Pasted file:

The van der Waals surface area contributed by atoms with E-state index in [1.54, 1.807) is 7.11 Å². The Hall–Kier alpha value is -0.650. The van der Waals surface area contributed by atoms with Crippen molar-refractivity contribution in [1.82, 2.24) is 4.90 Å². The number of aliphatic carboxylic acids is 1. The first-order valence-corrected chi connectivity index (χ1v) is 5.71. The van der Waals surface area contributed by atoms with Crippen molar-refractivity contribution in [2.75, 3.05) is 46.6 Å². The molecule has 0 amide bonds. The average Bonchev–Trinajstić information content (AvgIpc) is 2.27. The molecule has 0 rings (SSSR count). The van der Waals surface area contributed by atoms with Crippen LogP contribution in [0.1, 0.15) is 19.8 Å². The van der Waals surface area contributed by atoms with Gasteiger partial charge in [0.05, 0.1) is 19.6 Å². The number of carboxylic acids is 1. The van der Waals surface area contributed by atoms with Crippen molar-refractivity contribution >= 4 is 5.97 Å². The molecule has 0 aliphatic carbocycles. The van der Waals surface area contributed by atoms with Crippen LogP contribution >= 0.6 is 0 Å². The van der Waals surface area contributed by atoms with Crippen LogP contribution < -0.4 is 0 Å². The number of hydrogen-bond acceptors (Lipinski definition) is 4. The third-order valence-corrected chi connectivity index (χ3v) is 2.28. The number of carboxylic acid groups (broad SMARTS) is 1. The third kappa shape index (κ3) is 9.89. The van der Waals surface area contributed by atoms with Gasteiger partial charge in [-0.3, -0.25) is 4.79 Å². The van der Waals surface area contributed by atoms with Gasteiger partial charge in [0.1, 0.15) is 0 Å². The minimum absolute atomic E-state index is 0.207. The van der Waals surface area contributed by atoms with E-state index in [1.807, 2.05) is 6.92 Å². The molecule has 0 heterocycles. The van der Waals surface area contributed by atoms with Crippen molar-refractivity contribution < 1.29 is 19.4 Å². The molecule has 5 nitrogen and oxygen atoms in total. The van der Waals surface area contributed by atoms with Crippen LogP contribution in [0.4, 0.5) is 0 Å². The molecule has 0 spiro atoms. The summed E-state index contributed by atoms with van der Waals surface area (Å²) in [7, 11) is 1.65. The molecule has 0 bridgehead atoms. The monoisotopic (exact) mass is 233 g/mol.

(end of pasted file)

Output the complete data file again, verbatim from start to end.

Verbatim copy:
The van der Waals surface area contributed by atoms with E-state index in [1.54, 1.807) is 7.11 Å². The Hall–Kier alpha value is -0.650. The van der Waals surface area contributed by atoms with Crippen molar-refractivity contribution in [1.82, 2.24) is 4.90 Å². The number of aliphatic carboxylic acids is 1. The first-order valence-corrected chi connectivity index (χ1v) is 5.71. The van der Waals surface area contributed by atoms with Crippen molar-refractivity contribution in [2.75, 3.05) is 46.6 Å². The molecule has 0 amide bonds. The average Bonchev–Trinajstić information content (AvgIpc) is 2.27. The molecule has 0 rings (SSSR count). The van der Waals surface area contributed by atoms with Crippen LogP contribution in [0.1, 0.15) is 19.8 Å². The van der Waals surface area contributed by atoms with Gasteiger partial charge in [0.05, 0.1) is 19.6 Å². The number of carboxylic acids is 1. The van der Waals surface area contributed by atoms with Crippen molar-refractivity contribution >= 4 is 5.97 Å². The molecule has 0 aliphatic carbocycles. The van der Waals surface area contributed by atoms with Crippen LogP contribution >= 0.6 is 0 Å². The van der Waals surface area contributed by atoms with Crippen LogP contribution < -0.4 is 0 Å². The number of hydrogen-bond acceptors (Lipinski definition) is 4. The third-order valence-corrected chi connectivity index (χ3v) is 2.28. The number of carboxylic acid groups (broad SMARTS) is 1. The third kappa shape index (κ3) is 9.89. The van der Waals surface area contributed by atoms with Gasteiger partial charge in [-0.3, -0.25) is 4.79 Å². The van der Waals surface area contributed by atoms with Gasteiger partial charge in [0.1, 0.15) is 0 Å². The minimum absolute atomic E-state index is 0.207. The van der Waals surface area contributed by atoms with E-state index in [1.807, 2.05) is 6.92 Å². The molecule has 0 heterocycles. The van der Waals surface area contributed by atoms with Crippen molar-refractivity contribution < 1.29 is 19.4 Å². The molecule has 5 nitrogen and oxygen atoms in total. The van der Waals surface area contributed by atoms with Crippen LogP contribution in [0.4, 0.5) is 0 Å². The molecule has 0 spiro atoms. The summed E-state index contributed by atoms with van der Waals surface area (Å²) in [7, 11) is 1.65. The molecule has 0 bridgehead atoms. The monoisotopic (exact) mass is 233 g/mol.